Work, Play, and Singing Lottery Numbers: The Public Role of Charity Children in Eighteenth-Century Spain

Friday, January 4, 2013: 10:30 AM
Balcony J (New Orleans Marriott)
Valentina K. Tikoff, DePaul University
Each year in late December, Spaniards gather in bars and workplaces to hear the winning numbers called out or “sung” for the annual Christmas lottery. This was a duty of children at Madrid’s San Ildefonso school that served principally as an orphanage until the late twentieth century. This tradition can be traced back to early modern Spain, and the San Ildefonso wards were far from unique in performing public roles for the broader communities in which they lived. Perhaps best known is charity children’s participation in funeral processions, a phenomenon practiced in other Western European municipalities as well. The public roles of institutionalized children were not limited to such symbolic or ceremonial roles, however. Other aspects of civic life, from employment to recreational activities, also embedded these children in broader urban contexts. While some activities dated to earlier periods, new ideas about child development, charity, education, work, and gender that emerged during the eighteenth century fundamentally affected the ways that these children interacted with the community in a public environment.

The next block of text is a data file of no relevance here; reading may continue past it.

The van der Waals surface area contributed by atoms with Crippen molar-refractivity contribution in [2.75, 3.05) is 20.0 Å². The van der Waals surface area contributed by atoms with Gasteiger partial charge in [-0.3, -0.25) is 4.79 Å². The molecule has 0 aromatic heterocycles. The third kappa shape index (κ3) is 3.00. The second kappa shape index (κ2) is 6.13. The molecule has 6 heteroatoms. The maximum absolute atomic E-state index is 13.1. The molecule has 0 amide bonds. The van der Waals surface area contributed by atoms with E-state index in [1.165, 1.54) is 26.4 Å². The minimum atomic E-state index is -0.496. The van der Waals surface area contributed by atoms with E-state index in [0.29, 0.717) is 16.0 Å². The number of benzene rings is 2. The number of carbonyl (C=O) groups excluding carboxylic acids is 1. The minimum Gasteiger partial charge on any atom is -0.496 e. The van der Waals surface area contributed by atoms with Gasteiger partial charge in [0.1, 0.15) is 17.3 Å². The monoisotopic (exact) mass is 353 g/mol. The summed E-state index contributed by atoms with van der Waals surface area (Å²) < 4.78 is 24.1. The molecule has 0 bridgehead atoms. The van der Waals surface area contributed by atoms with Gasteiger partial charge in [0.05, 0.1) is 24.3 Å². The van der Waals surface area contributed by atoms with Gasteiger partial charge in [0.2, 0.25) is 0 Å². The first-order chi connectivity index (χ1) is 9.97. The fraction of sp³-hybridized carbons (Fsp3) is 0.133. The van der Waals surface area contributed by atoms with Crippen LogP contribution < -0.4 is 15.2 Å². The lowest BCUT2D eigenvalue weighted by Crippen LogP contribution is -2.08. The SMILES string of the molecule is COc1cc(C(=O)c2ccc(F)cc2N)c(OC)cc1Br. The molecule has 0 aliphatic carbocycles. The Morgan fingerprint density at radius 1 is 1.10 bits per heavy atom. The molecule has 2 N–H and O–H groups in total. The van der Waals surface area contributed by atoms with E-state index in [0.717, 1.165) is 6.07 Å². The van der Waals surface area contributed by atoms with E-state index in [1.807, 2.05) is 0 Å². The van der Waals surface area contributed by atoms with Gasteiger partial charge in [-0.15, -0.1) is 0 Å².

This paper explores charity children’s public roles in eighteenth-century Spain, chiefly through a case study of Seville. It investigates the development of policies concerning wards’ activities beyond orphanage walls in addition to children’s lived experiences within the orphanage. Traditional charity designed to protect young women in Spain had focused on providing dowries. Eighteenth-century models increasingly proposed including girls in institutions such as orphanages. This analysis reveals a gender disparity in Seville’s orphanages as well as a more circumscribed public role for female orphans. Nevertheless, girls also exercised visible roles within the accepted tradition of charity children’s public performances.  Identifying the changing perceptions of what vulnerable children needed, provides insight into changing cultures of charity and gender in eighteenth-century Spain.

Previous Presentation | Next Presentation >>